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Book Review


Del Testa, David W., Florence Lemoine, and John Strickland, eds. Global History, Cultural Encounters from Antiquity to the Present, 4 volumes (New York: Sharpe Reference, 2003). 734 pp, $325.00.

     The four volume Global History, Cultural Encounters from Antiquity to Present, edited by David W. Del Testa, Florence Lemoine and John Strickland, is a wonderfully written and illustrated series covering several areas of world history. The series is broken into four volumes covering four time periods: Antiquity -- 5000 BCE to 400s CE; The Spread of Religions and Empires -- 400s to 1400s; The Age of Discovery and Colonial Expansion -- 1400s to 1900s; and The Contemporary World –1900s to the Present. Each volume begins with an introduction and contains articles that begin with a timeline and include a map, visuals, a gray box that details cross-cultural exchange, and a primary source supporting the main article. Each volume concludes with a chronological timeline, glossary and bibliography. 1
     The main emphasis of this volume (and all of the volumes) is cross-cultural exchange. This series can be used for general education as well as Honors or Advanced students. At each level, the material can be adapted for students. For instance, the series can be used as an overview or as an introduction for advanced levels using maps and primary documents. It can also be used in general education classes as an addition to, or in place of, the traditional textbook. 2
     Volume One, Antiquity --5000 BCE to 400s CE, begins with a preface to the series. The preface explains why the series was undertaken, why topics were chosen (emphasizing cross-cultural encounters that produced historical change on a global scale), and the scope of the series (important instances of cross-cultural contact in human history). The first article in Antiquity is Eurasian Trade and Migration (5000 BCE-500 BCE). There is a timeline and a visual of a 5th century b.c.e. bronze plaque. Both can be used in the classroom as discussion starters about inference; ie. what can be inferred about the people by the material used to create the plaque? What can you surmise was important to the people of the era based on the depiction? The answers would vary based on the age group and level, but the discussions they prompt can lead to various ends—additional questions, authentic assessment, essays, role play, etc. Additionally, there is a map depicting the migration of Eurasian steppe-dweller migration. The map shows the movement of people into Africa, Asia, Europe, the Middle East and India. The primary document is a visual of blacksmith's tools. The visuals supplement the articles while the primary sources add substance and authenticity. 3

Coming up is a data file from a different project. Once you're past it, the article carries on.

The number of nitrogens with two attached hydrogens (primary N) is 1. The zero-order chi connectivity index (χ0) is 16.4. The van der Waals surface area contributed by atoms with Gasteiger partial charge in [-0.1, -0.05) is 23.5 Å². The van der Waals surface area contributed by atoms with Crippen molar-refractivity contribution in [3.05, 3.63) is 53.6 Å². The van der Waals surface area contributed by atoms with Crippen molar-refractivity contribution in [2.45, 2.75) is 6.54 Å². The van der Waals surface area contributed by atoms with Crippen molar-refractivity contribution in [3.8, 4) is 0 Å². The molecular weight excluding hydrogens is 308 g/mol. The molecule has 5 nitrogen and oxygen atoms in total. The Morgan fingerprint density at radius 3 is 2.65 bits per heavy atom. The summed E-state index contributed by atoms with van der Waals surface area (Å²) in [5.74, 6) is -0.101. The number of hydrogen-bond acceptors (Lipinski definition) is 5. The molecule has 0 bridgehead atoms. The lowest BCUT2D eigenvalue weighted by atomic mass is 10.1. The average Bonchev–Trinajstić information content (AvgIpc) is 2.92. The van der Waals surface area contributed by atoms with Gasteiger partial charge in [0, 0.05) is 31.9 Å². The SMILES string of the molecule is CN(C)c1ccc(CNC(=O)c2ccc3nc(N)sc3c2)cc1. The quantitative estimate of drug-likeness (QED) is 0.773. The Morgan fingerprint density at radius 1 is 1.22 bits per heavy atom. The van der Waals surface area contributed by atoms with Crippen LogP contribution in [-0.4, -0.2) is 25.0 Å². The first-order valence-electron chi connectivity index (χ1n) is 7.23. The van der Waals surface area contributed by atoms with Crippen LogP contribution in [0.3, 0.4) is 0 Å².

Volume Two, The Spread of Religions and Empires -- 400s to 1400s, begins with the requisite introduction into the era and the topic of religion. The first article features Buddhism in China, and the map depicting the vast spread of the religion throughout China, India, Japan and various islands gives readers a clear view of the impact of religion on culture and politics. The rest of the articles in Volume Two deal with Nestorian Christianity in Asia, the Celts in Western Europe (a topic given too little space in most textbooks), and the spread of Islam and its impact in central Asia, China and Spain (the latter has a beautiful picture of a Spanish mosque, showing the influence of Islam on Spanish architecture). There are articles (and excellent maps) on the Indian Ocean trade zone, the Chinese naval expedition under Zheng He, the Slavs and the Byzantine Empire (complete with a map of Russian trade routes in Europe and Asia), the Seljuk Turks and Islam (the primary document is an excerpt from The Rubaiyat which shows the influence of Islam on western culture), the spread of Islam to Africa (again, a map gives the reader a view of the vast influence of Islam), the Frankish Crusades and the Mongol impact on Eurasia. There are two separate articles on the travels of Marco Polo and Ibn Battuta (the maps more than supplement the written texts in showing the travels of Polo and Battuta throughout Asia and Africa). The map accompanying the article on the spread of Black Death emphasizes the toll the plague took on commerce and trade. This volume closes with the rise and decline of the Ottoman Empire. What is most impressive in this volume is the article on Vietnam's southward expansion. Vietnam, in most traditional texts, is shrouded in French occupation and the subsequent conflict with America. This article discusses Vietnam as a power unto itself long before it became a colonial possession. This is a resource students do not come across in most texts, which makes this volume invaluable for that fact alone. 4